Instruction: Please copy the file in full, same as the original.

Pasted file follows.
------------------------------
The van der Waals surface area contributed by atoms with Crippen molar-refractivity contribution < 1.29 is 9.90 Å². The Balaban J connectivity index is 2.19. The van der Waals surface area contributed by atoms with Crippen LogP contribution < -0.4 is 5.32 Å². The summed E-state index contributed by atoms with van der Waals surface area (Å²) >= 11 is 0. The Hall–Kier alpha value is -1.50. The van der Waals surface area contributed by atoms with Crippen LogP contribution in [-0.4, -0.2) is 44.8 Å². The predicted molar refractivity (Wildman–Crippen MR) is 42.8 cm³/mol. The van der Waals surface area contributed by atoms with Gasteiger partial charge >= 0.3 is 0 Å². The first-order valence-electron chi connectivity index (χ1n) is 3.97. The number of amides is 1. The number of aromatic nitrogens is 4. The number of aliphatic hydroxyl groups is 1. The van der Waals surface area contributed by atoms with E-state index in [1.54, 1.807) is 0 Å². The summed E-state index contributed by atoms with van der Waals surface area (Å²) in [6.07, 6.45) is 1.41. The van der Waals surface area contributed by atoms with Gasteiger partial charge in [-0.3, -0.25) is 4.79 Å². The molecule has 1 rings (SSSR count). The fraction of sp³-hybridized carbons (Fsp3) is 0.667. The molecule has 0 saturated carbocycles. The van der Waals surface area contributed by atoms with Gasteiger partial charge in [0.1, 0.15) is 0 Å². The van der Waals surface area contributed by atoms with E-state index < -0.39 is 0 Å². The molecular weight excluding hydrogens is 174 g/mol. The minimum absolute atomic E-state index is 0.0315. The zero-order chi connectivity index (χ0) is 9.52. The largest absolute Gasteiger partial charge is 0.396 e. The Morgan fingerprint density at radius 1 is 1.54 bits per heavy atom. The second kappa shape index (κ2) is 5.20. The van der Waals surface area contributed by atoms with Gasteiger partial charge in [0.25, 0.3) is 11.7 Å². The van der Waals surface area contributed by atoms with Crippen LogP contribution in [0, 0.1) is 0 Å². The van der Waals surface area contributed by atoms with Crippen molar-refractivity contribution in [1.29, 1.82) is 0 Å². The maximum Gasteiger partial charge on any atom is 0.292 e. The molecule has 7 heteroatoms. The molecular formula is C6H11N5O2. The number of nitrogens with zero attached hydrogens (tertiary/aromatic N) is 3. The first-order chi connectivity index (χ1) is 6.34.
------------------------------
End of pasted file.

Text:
The van der Waals surface area contributed by atoms with Crippen molar-refractivity contribution < 1.29 is 9.90 Å². The Balaban J connectivity index is 2.19. The van der Waals surface area contributed by atoms with Crippen LogP contribution < -0.4 is 5.32 Å². The summed E-state index contributed by atoms with van der Waals surface area (Å²) >= 11 is 0. The Hall–Kier alpha value is -1.50. The van der Waals surface area contributed by atoms with Crippen LogP contribution in [-0.4, -0.2) is 44.8 Å². The predicted molar refractivity (Wildman–Crippen MR) is 42.8 cm³/mol. The van der Waals surface area contributed by atoms with Gasteiger partial charge >= 0.3 is 0 Å². The first-order valence-electron chi connectivity index (χ1n) is 3.97. The number of amides is 1. The number of aromatic nitrogens is 4. The number of aliphatic hydroxyl groups is 1. The van der Waals surface area contributed by atoms with E-state index in [1.54, 1.807) is 0 Å². The summed E-state index contributed by atoms with van der Waals surface area (Å²) in [6.07, 6.45) is 1.41. The van der Waals surface area contributed by atoms with Gasteiger partial charge in [-0.3, -0.25) is 4.79 Å². The molecule has 1 rings (SSSR count). The fraction of sp³-hybridized carbons (Fsp3) is 0.667. The molecule has 0 saturated carbocycles. The van der Waals surface area contributed by atoms with Gasteiger partial charge in [0.1, 0.15) is 0 Å². The van der Waals surface area contributed by atoms with E-state index < -0.39 is 0 Å². The molecular weight excluding hydrogens is 174 g/mol. The minimum absolute atomic E-state index is 0.0315. The zero-order chi connectivity index (χ0) is 9.52. The largest absolute Gasteiger partial charge is 0.396 e. The Morgan fingerprint density at radius 1 is 1.54 bits per heavy atom. The second kappa shape index (κ2) is 5.20. The van der Waals surface area contributed by atoms with Gasteiger partial charge in [0.25, 0.3) is 11.7 Å². The van der Waals surface area contributed by atoms with Crippen LogP contribution in [0, 0.1) is 0 Å². The van der Waals surface area contributed by atoms with Crippen molar-refractivity contribution in [1.29, 1.82) is 0 Å². The maximum Gasteiger partial charge on any atom is 0.292 e. The molecule has 7 heteroatoms. The molecular formula is C6H11N5O2. The number of nitrogens with zero attached hydrogens (tertiary/aromatic N) is 3. The first-order chi connectivity index (χ1) is 6.34.